Transfer rules

Failing to adhere to 401K transfer rules can result in additional taxes and penalties. For instance, failing to perform a direct rollover and getting the money from your last employer’s plan through a check incur a compulsory 20% withholding. In addition, if you deposit the check any later than 60 days from receiving it, you are hit with an early-withdrawal penalty of 10% in addition to any taxes. This applies if you are below 59 ½ years old.

Loans

An employer’s retirement plan might let you borrow funds from your 401K plan. By rolling your account into a new plan, you can have a more significant balance for borrowing. It would be best if you reimbursed yourself over time with interest.

Such loans are often only applicable to current employees. Familiarize yourself with the long-term effects of getting loans against your account, consider your options, and chew over the advantages and disadvantages with an advisor.

401k written in a note.

Transferring 401K to a Current Employer

Move Funds To Current Employer’s 401K

Though you will not incur any penalty for maintaining your old employer’s plan, you may miss out on some perks. Funds left in the plan of the previous organization cannot be used on a loan basis. More notably, investors can lose track of previous plans’ investments easily. For an account having $1,000 to $5,000, your organization needs to roll over the funds to an IRA for you if you are forced out of the plan.

Working on 401K Rollover

If you choose to roll over your old account, contact your current company’s 401K administrator for a new account address. Provide the address to your previous employer to have the funds transferred straight from the old plan into the new one or to you by a check you give your current 401K administrator. This transfers all the balance without penalties or taxes and is known as a direct rollover.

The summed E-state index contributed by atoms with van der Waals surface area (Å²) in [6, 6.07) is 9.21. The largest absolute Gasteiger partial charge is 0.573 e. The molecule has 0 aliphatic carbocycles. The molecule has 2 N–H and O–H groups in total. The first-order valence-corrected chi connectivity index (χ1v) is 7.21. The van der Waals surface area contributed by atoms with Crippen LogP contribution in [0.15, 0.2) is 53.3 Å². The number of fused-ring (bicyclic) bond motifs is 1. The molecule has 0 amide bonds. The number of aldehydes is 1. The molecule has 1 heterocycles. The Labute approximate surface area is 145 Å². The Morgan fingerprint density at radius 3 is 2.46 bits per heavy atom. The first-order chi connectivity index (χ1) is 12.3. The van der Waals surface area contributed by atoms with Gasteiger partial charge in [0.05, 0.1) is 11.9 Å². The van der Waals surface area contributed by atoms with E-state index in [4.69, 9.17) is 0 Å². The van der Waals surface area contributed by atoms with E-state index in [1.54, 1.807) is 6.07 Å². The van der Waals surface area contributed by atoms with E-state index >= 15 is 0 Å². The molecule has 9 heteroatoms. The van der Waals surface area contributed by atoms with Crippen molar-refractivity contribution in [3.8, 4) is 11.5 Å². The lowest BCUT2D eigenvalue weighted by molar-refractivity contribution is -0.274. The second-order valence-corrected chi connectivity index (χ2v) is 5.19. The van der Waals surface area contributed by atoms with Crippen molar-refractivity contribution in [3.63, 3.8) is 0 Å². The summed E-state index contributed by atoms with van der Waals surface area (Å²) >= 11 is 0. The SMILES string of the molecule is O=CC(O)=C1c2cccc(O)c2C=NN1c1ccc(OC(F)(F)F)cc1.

Another more straightforward option is performing direct trustee-to-trustee transfers. This procedure is electronically performed between the plan administrators, getting the burden off your back.

A somewhat riskier approach is the 60-day or indirect rollover. Here, you request your previous employer to send you a check. Unfortunately, this manual approach attracts a compulsory tax withholding – the organization considers this as cashing out your account and needs to withhold 20% of the money as federal taxes. This implies that $100,000 in your 401K account reduces to an $80,000 check even though the clear intention is to move the funds into a different plan.

You are then left with a 60-day window to deposit the balance into your current company’s 401K account and avoid taxation on the whole amount. You also avoid a possible early withdrawal penalty of 10%. However, the withheld $20,000 needs reporting on your tax return and can elevate your tax bracket.

Conclusion

Before settling on the next course of action for an old 401K plan, it is essential to understand the available options. Of course, the greatest pitfall to be aware of is the possible withdrawal penalty and taxes you incur by failing to observe the 60-day rule. However, by following the guide above, you should be able to transfer your 401K conveniently when changing jobs.